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I'm about to discuss data, which means that many will stop reading right about now. Data is boring. Data is the ugly side of marketing. Data makes my brain hurt sometimes, but I continue to look at it tenaciously for one very simple reason: data helps dealers sell more cars.
Let me be more specific so there's no misunderstanding: proper gathering of data from the right sources parsed into a way where courses of actions can be discerned helps dealers sell more cars. Data by itself is just graphs and numbers. Data applied properly can be utterly enlightening.
With all of the disclaimers out of the way, let's talk about the important data that guides actions. I'll admit up front that I have a horse in this race; the more data I have about a dealer, their customers, their competitors, and their competitors' customers, the easier it is for my team to deliver incredible results on search engines and through social media. Having the data is not required for us to install our marketing strategy just as NOZ is not required to have a very fast car that can win street races. In both cases, both the data and the NOZ act as boosters to make winning the race easier.
For dealers to know where and how to target their potential customers, it's extremely important to have a strong understanding of what's being purchased. Breaking it down by city is not enough. You need to look at it zip code by zip code which is why we have incredible success using String's DPS to guide our targeting. There are other methods, but this is the easiest for us and many dealers.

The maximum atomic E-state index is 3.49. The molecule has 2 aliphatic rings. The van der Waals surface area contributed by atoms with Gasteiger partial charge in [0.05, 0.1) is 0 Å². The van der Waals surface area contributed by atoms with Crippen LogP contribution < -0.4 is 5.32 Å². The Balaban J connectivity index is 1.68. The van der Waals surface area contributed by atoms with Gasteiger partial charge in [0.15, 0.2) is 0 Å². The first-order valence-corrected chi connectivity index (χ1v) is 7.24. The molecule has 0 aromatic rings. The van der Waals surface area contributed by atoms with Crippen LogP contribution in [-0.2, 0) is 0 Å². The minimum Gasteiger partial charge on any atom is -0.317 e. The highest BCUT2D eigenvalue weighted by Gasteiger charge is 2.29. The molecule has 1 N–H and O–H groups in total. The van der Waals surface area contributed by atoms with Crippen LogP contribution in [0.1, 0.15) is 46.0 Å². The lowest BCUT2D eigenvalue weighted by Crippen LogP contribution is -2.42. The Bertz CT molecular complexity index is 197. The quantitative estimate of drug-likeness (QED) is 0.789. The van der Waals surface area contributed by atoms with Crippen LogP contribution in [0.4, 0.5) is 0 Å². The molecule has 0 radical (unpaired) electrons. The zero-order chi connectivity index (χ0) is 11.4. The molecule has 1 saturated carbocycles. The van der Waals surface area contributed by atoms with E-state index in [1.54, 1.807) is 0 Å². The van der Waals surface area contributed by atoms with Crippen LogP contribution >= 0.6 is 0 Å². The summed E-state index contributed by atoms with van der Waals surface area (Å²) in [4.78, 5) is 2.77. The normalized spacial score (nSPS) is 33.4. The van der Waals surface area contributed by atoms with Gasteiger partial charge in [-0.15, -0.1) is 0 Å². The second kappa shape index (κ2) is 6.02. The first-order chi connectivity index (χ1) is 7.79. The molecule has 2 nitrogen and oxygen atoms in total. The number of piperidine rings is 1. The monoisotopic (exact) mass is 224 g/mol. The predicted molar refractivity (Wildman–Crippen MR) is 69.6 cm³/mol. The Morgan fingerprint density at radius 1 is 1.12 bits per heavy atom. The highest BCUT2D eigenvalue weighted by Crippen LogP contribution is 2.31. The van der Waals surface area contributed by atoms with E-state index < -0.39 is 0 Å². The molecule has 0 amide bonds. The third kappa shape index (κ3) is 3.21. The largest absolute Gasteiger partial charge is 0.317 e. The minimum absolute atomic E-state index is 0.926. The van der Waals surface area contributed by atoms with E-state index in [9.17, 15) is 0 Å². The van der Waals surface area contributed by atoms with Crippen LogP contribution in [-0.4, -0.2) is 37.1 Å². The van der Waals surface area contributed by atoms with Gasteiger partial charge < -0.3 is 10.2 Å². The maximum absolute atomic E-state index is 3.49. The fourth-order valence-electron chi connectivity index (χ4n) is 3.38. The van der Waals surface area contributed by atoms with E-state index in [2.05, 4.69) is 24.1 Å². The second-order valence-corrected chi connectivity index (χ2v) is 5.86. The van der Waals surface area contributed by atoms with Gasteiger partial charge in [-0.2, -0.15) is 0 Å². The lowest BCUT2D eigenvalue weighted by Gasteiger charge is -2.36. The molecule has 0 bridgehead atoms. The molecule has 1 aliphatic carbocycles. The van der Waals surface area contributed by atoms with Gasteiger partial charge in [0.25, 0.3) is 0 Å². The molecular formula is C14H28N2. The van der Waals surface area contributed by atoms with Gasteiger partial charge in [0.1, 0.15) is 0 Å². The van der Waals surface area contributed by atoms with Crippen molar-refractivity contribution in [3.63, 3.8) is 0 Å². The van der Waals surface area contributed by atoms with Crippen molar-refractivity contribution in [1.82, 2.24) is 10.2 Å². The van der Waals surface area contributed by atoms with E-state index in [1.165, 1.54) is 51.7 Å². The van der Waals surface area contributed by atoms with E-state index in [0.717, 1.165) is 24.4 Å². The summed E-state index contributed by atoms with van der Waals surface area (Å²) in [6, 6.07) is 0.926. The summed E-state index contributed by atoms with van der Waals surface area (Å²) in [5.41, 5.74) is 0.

If you can know that 16 Honda Accords were purchased last month in a nearby zip code and you only sold 3 of them, you learn three things:
That's a simplified version that depicts the importance of data, but it's one that clearly shows the potential. In most cases, dealers and vendors will go for a blanket approach to their marketing. They'll advertise everything the can everywhere they can. It makes sense on the surface but it can be wasteful. Marketing and advertising come down to two things: total spend and spend efficiency.
That means that you have two choices: outspend the competition or outsmart the competition. The former is something that anyone can do and requires very little data. The latter is something that can only be done if you have the proper data in hand.
You don't have to spend more to get more. You don't have to sacrifice sales by spending less. Spend smarter, target better, and let the data guide you. Efficiency trumps the blanket approach every time in my book.